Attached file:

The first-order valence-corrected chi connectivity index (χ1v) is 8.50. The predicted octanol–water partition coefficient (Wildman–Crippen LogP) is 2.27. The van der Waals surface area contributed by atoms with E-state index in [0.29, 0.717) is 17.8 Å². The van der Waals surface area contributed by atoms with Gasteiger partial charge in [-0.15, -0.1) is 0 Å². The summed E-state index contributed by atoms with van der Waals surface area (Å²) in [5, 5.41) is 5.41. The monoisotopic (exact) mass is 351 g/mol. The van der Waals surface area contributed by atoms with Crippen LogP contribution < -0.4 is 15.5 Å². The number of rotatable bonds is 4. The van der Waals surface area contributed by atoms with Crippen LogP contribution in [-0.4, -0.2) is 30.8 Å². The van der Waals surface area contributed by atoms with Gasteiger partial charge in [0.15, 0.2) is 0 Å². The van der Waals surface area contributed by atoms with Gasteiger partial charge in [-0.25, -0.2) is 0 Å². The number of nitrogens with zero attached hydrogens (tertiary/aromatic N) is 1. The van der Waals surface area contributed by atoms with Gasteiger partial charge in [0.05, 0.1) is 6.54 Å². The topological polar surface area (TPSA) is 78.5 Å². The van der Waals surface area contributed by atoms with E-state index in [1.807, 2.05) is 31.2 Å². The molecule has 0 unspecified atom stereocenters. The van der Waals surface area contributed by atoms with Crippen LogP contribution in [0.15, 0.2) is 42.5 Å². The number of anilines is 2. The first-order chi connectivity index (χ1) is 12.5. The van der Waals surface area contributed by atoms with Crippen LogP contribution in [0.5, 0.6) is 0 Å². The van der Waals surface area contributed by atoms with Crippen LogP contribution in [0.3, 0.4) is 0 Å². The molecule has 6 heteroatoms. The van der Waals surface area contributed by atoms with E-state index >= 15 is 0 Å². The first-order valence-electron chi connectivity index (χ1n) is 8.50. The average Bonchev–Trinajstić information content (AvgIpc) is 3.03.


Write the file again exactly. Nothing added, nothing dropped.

The first-order valence-corrected chi connectivity index (χ1v) is 8.50. The predicted octanol–water partition coefficient (Wildman–Crippen LogP) is 2.27. The van der Waals surface area contributed by atoms with E-state index in [0.29, 0.717) is 17.8 Å². The van der Waals surface area contributed by atoms with Gasteiger partial charge in [-0.15, -0.1) is 0 Å². The summed E-state index contributed by atoms with van der Waals surface area (Å²) in [5, 5.41) is 5.41. The monoisotopic (exact) mass is 351 g/mol. The van der Waals surface area contributed by atoms with Crippen LogP contribution < -0.4 is 15.5 Å². The number of rotatable bonds is 4. The van der Waals surface area contributed by atoms with Crippen LogP contribution in [-0.4, -0.2) is 30.8 Å². The van der Waals surface area contributed by atoms with Gasteiger partial charge in [0.15, 0.2) is 0 Å². The van der Waals surface area contributed by atoms with Gasteiger partial charge in [-0.25, -0.2) is 0 Å². The number of nitrogens with zero attached hydrogens (tertiary/aromatic N) is 1. The van der Waals surface area contributed by atoms with Gasteiger partial charge in [0.05, 0.1) is 6.54 Å². The topological polar surface area (TPSA) is 78.5 Å². The van der Waals surface area contributed by atoms with E-state index in [1.807, 2.05) is 31.2 Å². The molecule has 0 unspecified atom stereocenters. The van der Waals surface area contributed by atoms with Crippen LogP contribution in [0.15, 0.2) is 42.5 Å². The number of anilines is 2. The first-order chi connectivity index (χ1) is 12.5. The van der Waals surface area contributed by atoms with Crippen LogP contribution in [0.5, 0.6) is 0 Å². The van der Waals surface area contributed by atoms with Crippen LogP contribution in [0.3, 0.4) is 0 Å². The molecule has 6 heteroatoms. The van der Waals surface area contributed by atoms with E-state index >= 15 is 0 Å². The first-order valence-electron chi connectivity index (χ1n) is 8.50. The average Bonchev–Trinajstić information content (AvgIpc) is 3.03.